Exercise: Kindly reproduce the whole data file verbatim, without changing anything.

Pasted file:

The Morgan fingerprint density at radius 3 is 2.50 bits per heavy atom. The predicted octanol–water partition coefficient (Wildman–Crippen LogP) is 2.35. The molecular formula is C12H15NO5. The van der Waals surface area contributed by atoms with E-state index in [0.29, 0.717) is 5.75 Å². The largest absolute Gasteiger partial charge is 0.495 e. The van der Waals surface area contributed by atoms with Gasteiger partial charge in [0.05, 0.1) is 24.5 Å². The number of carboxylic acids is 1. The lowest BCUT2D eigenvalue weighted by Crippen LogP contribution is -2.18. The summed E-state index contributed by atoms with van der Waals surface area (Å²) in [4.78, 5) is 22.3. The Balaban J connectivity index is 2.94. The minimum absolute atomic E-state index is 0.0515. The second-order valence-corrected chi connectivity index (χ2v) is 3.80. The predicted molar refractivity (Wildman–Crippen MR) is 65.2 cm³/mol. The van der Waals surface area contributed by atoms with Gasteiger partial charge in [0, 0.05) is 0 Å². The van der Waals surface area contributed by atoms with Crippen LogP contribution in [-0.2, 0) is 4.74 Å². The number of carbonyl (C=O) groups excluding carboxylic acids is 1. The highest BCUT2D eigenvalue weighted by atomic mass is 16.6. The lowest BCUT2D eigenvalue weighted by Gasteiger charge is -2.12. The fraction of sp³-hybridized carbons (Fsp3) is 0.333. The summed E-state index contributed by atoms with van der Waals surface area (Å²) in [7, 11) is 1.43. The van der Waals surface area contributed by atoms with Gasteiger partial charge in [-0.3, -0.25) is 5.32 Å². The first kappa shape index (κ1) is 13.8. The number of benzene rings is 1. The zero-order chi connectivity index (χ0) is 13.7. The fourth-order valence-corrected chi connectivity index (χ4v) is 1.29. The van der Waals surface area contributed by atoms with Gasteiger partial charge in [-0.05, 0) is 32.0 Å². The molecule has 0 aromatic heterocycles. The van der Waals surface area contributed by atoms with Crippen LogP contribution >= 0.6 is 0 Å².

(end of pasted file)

The Morgan fingerprint density at radius 3 is 2.50 bits per heavy atom. The predicted octanol–water partition coefficient (Wildman–Crippen LogP) is 2.35. The molecular formula is C12H15NO5. The van der Waals surface area contributed by atoms with E-state index in [0.29, 0.717) is 5.75 Å². The largest absolute Gasteiger partial charge is 0.495 e. The van der Waals surface area contributed by atoms with Gasteiger partial charge in [0.05, 0.1) is 24.5 Å². The number of carboxylic acids is 1. The lowest BCUT2D eigenvalue weighted by Crippen LogP contribution is -2.18. The summed E-state index contributed by atoms with van der Waals surface area (Å²) in [4.78, 5) is 22.3. The Balaban J connectivity index is 2.94. The minimum absolute atomic E-state index is 0.0515. The second-order valence-corrected chi connectivity index (χ2v) is 3.80. The predicted molar refractivity (Wildman–Crippen MR) is 65.2 cm³/mol. The van der Waals surface area contributed by atoms with Gasteiger partial charge in [0, 0.05) is 0 Å². The van der Waals surface area contributed by atoms with Crippen LogP contribution in [-0.2, 0) is 4.74 Å². The number of carbonyl (C=O) groups excluding carboxylic acids is 1. The highest BCUT2D eigenvalue weighted by atomic mass is 16.6. The lowest BCUT2D eigenvalue weighted by Gasteiger charge is -2.12. The fraction of sp³-hybridized carbons (Fsp3) is 0.333. The summed E-state index contributed by atoms with van der Waals surface area (Å²) in [7, 11) is 1.43. The van der Waals surface area contributed by atoms with Gasteiger partial charge in [-0.3, -0.25) is 5.32 Å². The first kappa shape index (κ1) is 13.8. The number of benzene rings is 1. The zero-order chi connectivity index (χ0) is 13.7. The fourth-order valence-corrected chi connectivity index (χ4v) is 1.29. The van der Waals surface area contributed by atoms with Gasteiger partial charge in [-0.05, 0) is 32.0 Å². The molecule has 0 aromatic heterocycles. The van der Waals surface area contributed by atoms with Crippen LogP contribution >= 0.6 is 0 Å².